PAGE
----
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Maui’s History Comes Alive in Its Museums

Wherever you are on Maui, you will encounter the richness of culture and tradition. Centuries-old heiau in the open air, 19th-century storefronts, ancient churches, restored archaeological sites - Maui’s cultural treasures are abundant and accessible.

But it’s the museums that are the most faithful protectors of Maui’ National Historic Landmark, crammed with living history. You might say that the town itself is the biggest and most famous museum in Hawai‘i. It was the capital of the Hawaiian Islands during the Monarchy (1795-1843), and for many hundreds of years earlier, it was the playground of choice for Hawaiian kings and aristocracy. When the whalers arrived in Lahaina, it became the center of the Pacific whaling industry, much to the chagrin of the disapproving missionaries.

After whaling died out in the 1860s, Lahaina turned into a sleepy sugar plantation town, only to be awakened once more by the modern boom in tourism.

Today Lahaina’s 30 historic sites provide visitors with a compelling tapestry of Maui’s past. Among the highlights are the Courthouse, the Fort, the Prison, the Pioneer Inn, the Hongwanji Temple, Hale Pa‘i, the Wo Hing Temple, and the Baldwin Home Museum.

The Hale Pa‘i - literally, "House of Printing" - dates to the mid-1830s. It was there that the first newspaper in the state of Hawai‘i was published and the way was paved for the establishment of Hawaiian as a written language. Today it houses a working replica of its original press and intriguing exhibits of early printing.

In 1912, the Wo Hing Temple was a "Tong House," run by the Tong Society, which provided aid and comfort to Chinese immigrants. It is considered to be the finest surviving Tong House in Hawai‘i, a meticulously restored museum. There’s also a quaint old cookhouse next to the temple that shows films of Hawai‘i made in 1898 and 1906 by none other than Thomas Edison.

Beneath the rough-hewn ceiling beams of the Baldwin Home Museum are the wonderfully preserved memorabilia of the Rev. Dwight Baldwin and his family. In this, the oldest building in Lahaina, the work of the reverend is revealed in sometimes-frightening detail. He was a medical missionary, and one look at his professional tools gives one a keener appreciation of the origin of the term "sawbones." But the gentler side of missionary life is also on display - the Baldwins’ grand piano, the four-poster bed made of Hawaiian koa wood, the family’s fragile china ware, and paintings and portraits that bring to life another time and culture.

The Bailey House Museum in Wailuku is another "must-see" Maui museum. Operated by the Maui Historical Society, the museum, the 1850 home of a missionary family, is dedicated to both pre-contact Hawaiian artifacts (the best and most complete collection on Maui), and post-contact missionary life. The house itself is also noteworthy, with heavy sandalwood beams in the ceiling and stonewalls that are nearly two feet thick. The grounds also include a flourishing tropical garden, an authentic Hawaiian outrigger canoe, and a seminary building.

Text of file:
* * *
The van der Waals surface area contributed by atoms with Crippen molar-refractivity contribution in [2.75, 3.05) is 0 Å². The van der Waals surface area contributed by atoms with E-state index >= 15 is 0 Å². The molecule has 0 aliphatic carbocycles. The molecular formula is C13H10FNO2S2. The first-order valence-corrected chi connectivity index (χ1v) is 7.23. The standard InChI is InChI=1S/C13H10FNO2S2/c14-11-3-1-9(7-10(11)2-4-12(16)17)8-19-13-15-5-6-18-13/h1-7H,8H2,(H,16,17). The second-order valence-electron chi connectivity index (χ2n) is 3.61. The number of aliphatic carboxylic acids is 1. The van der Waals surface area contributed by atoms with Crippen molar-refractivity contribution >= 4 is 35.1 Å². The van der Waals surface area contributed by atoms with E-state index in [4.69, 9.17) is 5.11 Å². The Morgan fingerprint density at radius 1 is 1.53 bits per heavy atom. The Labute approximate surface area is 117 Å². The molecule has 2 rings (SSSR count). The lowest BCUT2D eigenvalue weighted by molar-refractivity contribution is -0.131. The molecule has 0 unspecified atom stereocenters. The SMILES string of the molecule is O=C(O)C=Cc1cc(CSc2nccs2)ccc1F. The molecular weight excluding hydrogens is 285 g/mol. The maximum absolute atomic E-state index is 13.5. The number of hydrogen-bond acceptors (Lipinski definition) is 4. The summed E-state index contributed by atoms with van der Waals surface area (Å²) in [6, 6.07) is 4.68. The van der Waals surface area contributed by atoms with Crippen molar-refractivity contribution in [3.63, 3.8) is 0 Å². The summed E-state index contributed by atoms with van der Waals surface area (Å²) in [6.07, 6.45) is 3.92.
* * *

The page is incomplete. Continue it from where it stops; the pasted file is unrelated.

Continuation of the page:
A few minutes away by car from Bailey House, set in the lush ‘Iao Valley, the Kepaniwai Park is an outdoor museum that educates visitors about Maui’s cultural heritage. The charming, pastoral setting is enhanced by oriental gardens, arched bridges, a taro patch, and the ‘Iao Stream gurgling in the background. In strolling through the grounds, you’ll discover a Portuguese villa, a New England "salt box" with white picket fence, a Hawaiian grass house, and a type of bamboo house popular among the early Filipino immigrants. The park is the site of a decisive battle in which Kamehameha I defeated the army of a Maui chief in 1790.

Pu‘unene, near Kahului, is home of the Alexander & Baldwin Sugar Museum. Its displays illuminate the history of Maui’s sugar industry and plantation era. Photographs and documents show the quality of life in the cane fields, how the workers lived on the plantations, and the workings of a sugar mill as displayed in a model. Across the street is the active, authentic version, the real thing, showing how the cane is processed. The exhibits give a glimpse into a once-thriving industry that left its mark on Hawai‘i, and then declined. While the rest of Hawai‘i‘s sugar industry has shut down, the industry on Maui has displayed a remarkable resilience in its struggles to survive.

With its roots firmly planted in Native Hawaiian values, east Maui’s Hana is a living example of the Hawaiian cultural resurgence. Intimate, true and endearing, the Hana Cultural Center is the town’s official repository of artifacts. The center’s modest size and scale allow you to get close to the stone tools, hand-stitched quilts, photographs, wood crafts, and old Hawaiian games that residents have preserved through the years.

Article Courtesy of the Maui Visitors Bureau

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